Unfortunately, we can’t credit Grigson for much else that he’s done as the team’s general manager. It’s just been one mistake after another. Luck hasn’t been given adequate protection on the offensive line. Yes, the team went 11-5 and made the playoffs in each of his first three seasons. But he was still among the most pressured quarterbacks in the league.

So, when the playoffs rolled around, it was hard to ever take the Colts seriously as a Super Bowl contender. In the subsequent two years, Indianapolis has missed the playoffs.

But the playoff misses have been close enough that the team and its fans had at least some hope for most of the season. In turn, the Colts ended up in a bad place to be. Not good enough to contend for a Super Bowl or even make the playoffs, but not bad enough to get a high draft pick.

The tide isn’t going to turn unless two things happen.

One, Luck needs to be protected. Two, the defense needs to be at least semi-competent against good opponents. Don’t hold your breath on either happening.

Jim Irsay seems completely willing to head into 2017 with Grigson at general manager and Chuck Pagano as the coach (though he did gun for Jon Gruden and Peyton Manning). With those two running the show in Indianapolis, the smart money says that this team will only become more maddening to watch.

Philadelphia Eagles

Much like the Vikings, the frustration of the average Philadelphia fan has been going on for decades.

The Eagles have never won a Super Bowl. They had a championship caliber defense in the late 1980’s and early 1990’s but never had an offense to back it up. From 2001-2003, the Eagles always saved their worst game of the season for the NFC Championship Game, losing three years in a row. In 2004, they broke through and made the Super Bowl. Unfortunately, that’s where Donovan McNabb got sick, leaving Philadelphia three points short. Shortly after, a potentially dominant McNabb/Terrell Owens duo was broken up when the two couldn’t get along.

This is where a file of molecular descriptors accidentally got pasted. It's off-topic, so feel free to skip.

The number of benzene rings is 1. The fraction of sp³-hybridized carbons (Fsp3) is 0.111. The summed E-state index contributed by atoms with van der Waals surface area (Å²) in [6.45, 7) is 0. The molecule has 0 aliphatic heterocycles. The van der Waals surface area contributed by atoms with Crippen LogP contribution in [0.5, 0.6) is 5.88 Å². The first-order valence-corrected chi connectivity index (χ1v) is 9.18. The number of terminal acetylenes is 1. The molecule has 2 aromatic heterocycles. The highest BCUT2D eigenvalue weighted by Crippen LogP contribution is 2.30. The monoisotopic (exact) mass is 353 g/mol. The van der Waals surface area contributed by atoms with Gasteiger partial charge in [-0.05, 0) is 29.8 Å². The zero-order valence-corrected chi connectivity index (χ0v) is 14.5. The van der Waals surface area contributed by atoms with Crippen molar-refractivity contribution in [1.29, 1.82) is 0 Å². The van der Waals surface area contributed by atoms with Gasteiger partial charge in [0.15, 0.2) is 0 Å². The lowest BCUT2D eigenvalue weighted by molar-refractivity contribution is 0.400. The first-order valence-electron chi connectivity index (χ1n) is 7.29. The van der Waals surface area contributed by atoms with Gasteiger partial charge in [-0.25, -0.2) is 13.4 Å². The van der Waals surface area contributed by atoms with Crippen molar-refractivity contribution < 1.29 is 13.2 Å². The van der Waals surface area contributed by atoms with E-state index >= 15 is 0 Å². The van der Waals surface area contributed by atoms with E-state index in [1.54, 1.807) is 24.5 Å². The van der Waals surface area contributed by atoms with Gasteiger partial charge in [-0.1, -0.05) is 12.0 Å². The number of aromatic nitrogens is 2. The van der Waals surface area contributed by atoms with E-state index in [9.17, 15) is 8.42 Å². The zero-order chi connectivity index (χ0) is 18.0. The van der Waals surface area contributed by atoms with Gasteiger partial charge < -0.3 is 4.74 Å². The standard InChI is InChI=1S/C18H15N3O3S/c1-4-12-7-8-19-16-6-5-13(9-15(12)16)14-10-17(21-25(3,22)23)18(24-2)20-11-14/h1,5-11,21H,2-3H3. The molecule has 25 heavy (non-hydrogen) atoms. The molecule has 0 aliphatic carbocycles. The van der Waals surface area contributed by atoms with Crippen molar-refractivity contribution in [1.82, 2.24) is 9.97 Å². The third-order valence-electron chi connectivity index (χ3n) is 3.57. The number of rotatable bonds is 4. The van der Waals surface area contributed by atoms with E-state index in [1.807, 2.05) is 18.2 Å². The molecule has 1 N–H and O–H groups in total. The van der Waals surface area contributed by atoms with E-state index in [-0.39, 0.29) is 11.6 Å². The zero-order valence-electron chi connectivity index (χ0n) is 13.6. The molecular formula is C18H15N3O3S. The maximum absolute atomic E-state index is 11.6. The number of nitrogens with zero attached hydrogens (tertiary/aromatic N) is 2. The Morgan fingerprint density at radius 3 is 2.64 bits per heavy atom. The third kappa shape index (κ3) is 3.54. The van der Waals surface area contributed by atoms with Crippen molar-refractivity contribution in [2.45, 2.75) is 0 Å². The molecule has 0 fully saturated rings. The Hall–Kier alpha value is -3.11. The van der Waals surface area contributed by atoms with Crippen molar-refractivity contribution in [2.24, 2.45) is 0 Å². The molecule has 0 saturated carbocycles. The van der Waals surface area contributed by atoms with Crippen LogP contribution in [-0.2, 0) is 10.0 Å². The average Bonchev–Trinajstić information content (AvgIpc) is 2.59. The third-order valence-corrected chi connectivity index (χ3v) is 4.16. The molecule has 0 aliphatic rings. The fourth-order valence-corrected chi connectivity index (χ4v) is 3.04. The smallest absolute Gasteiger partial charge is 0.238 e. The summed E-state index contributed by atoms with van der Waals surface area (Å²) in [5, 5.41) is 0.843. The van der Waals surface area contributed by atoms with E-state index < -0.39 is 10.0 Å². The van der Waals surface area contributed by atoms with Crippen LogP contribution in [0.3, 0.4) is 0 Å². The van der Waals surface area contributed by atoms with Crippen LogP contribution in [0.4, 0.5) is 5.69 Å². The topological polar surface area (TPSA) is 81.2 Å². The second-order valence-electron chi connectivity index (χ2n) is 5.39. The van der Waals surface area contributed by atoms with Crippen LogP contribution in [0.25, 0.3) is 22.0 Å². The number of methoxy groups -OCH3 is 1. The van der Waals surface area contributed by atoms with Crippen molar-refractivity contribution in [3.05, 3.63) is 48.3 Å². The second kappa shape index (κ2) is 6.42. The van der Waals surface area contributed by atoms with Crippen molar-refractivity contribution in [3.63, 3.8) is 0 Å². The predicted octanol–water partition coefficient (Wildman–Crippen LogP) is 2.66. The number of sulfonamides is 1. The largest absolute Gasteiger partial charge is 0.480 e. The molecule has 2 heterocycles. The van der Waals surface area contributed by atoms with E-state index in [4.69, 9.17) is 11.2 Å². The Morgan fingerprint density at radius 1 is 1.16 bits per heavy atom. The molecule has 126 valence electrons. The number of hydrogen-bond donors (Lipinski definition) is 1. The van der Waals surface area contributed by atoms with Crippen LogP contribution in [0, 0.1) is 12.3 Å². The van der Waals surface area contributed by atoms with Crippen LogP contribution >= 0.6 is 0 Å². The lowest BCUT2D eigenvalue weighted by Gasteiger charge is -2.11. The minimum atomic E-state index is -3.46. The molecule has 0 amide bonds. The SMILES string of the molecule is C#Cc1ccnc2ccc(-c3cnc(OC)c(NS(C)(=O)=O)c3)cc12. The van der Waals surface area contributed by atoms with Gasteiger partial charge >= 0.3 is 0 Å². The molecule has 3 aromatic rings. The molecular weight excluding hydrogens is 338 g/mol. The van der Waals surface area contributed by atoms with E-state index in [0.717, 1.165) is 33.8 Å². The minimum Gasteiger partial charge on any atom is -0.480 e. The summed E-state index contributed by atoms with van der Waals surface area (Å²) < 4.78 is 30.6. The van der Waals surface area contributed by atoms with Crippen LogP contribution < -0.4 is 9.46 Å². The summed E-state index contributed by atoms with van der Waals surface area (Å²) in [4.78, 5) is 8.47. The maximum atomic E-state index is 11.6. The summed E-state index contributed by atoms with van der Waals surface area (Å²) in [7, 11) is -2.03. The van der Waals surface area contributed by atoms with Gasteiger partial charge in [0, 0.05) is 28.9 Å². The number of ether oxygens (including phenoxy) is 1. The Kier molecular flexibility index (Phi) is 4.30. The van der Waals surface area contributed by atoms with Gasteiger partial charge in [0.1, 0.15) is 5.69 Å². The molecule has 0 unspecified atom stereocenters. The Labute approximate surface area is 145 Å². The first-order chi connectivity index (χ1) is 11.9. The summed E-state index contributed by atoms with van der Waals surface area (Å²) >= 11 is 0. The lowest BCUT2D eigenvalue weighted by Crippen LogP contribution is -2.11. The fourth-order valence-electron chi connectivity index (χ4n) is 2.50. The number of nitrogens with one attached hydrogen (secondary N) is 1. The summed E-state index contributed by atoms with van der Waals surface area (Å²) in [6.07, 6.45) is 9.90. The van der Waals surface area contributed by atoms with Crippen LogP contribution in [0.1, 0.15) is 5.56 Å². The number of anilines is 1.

The Eagles experienced plenty of frustration in 2016, too. With rookie quarterback Carson Wentz, the team started 3-0. Philly lost the next two games but rebounded to hand Minnesota its first loss. After that, the Eagles didn’t win again until Week 16, when they were already eliminated.

Wentz showed a lot of promise, but he also regressed. Philadelphia has its quarterback of the future, but also has reason to be skeptical.

It’s an old story with the Eagles. The names and faces change, but the results are consistently disappointing.

The 2016 season was more of the same. It left Philadelphia with reasons to be hopeful and skeptical about the same player.

If that’s not maddening, nothing is.